Magazine article The New Yorker


Magazine article The New Yorker


Article excerpt


Nia Vardalos and Cheryl Strayed

Early in 2010, Cheryl Strayed got an e-mail from an acquaintance, Steve Almond, who wrote an advice column--Dear Sugar--for the literary Web site The Rumpus. Strayed was living in Portland with her husband and their two preschoolers, and had just turned in the first draft of her memoir, "Wild." She'd written Sugar a fan letter, not knowing that it was Almond. He asked if she was interested in taking over the column. "He said all the reasons I shouldn't do it," Strayed recalled the other day. " 'It doesn't pay, nobody's reading it.' And I said, 'I'll do it.' "

Strayed's approach was unconventional. She would answer each question with a winding personal anecdote--about her divorce, about her abusive grandfather. "It was very much the Age of Snark in the lit world," she said. "I had sincerity to offer." The column became wildly popular. Strayed wrote as Sugar anonymously for two years, then collected her columns in the book "Tiny Beautiful Things," which the actress and writer Nia Vardalos, of "My Big Fat Greek Wedding," has now adapted as a play at the Public Theatre. Vardalos plays Sugar.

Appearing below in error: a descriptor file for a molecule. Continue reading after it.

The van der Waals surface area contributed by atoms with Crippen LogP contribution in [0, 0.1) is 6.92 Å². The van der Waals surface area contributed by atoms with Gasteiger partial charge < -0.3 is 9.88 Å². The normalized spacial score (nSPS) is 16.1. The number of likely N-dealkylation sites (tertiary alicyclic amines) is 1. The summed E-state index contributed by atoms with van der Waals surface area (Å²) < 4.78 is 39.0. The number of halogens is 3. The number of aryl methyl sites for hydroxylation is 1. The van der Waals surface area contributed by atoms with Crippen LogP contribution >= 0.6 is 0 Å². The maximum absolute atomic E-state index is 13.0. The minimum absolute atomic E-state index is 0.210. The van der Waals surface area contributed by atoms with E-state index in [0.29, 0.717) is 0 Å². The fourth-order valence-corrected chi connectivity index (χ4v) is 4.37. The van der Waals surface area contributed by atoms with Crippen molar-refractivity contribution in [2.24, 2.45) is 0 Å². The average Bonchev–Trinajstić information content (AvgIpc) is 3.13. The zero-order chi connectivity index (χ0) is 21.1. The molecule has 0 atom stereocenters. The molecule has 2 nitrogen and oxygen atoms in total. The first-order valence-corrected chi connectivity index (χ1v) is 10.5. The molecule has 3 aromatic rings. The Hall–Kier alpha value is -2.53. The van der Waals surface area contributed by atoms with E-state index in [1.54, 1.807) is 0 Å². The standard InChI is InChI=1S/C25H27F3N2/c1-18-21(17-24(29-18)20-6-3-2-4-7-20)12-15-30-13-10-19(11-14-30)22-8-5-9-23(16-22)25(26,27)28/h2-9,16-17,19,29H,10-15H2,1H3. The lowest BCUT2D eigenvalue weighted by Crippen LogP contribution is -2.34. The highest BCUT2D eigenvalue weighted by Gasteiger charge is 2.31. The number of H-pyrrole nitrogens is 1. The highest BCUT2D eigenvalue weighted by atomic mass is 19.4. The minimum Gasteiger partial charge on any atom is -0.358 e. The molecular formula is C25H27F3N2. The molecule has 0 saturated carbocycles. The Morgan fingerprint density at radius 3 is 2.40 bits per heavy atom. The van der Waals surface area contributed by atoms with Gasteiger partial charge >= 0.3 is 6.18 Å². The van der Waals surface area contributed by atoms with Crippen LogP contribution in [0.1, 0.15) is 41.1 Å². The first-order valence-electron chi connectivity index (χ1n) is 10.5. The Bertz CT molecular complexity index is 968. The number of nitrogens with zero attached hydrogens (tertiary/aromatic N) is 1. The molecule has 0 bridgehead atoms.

"Because I have a giant family, I got unsolicited advice my entire life," Vardalos said the morning after the first preview, sitting with Strayed over coffee and pastries at the Public's second-floor restaurant. " 'Marry a Greek boy.' "

"No one ever told me to marry a Greek boy!" Strayed said. "One of the most important pieces of advice that my mother gave me, which I didn't understand at the time, was: 'Put yourself in the way of beauty.' "

"We all have those friends who ask for advice and never take it," Vardalos said. "It's called being an ask-hole." She recalled her years-long "infertility nightmare," which she chronicled in her memoir, "Instant Mom." "My best friend told me, 'Giving birth isn't what makes you a mother.' And I heard it and pursued adoption. After my book came out, she said, 'Well, I said that to you about four times through the nine years that you were struggling.' I never heard it until I heard it."

In the spirit of problem-solving, their interviewer had solicited some questions from friends. Both Sugars agreed to take a crack:

I'm reasonably smart and competent and good at what I do, but I keep taking jobs I don't especially want and then ultimately getting fired from them. It's starting to feel like I'll never have a good, fulfilling job again. …

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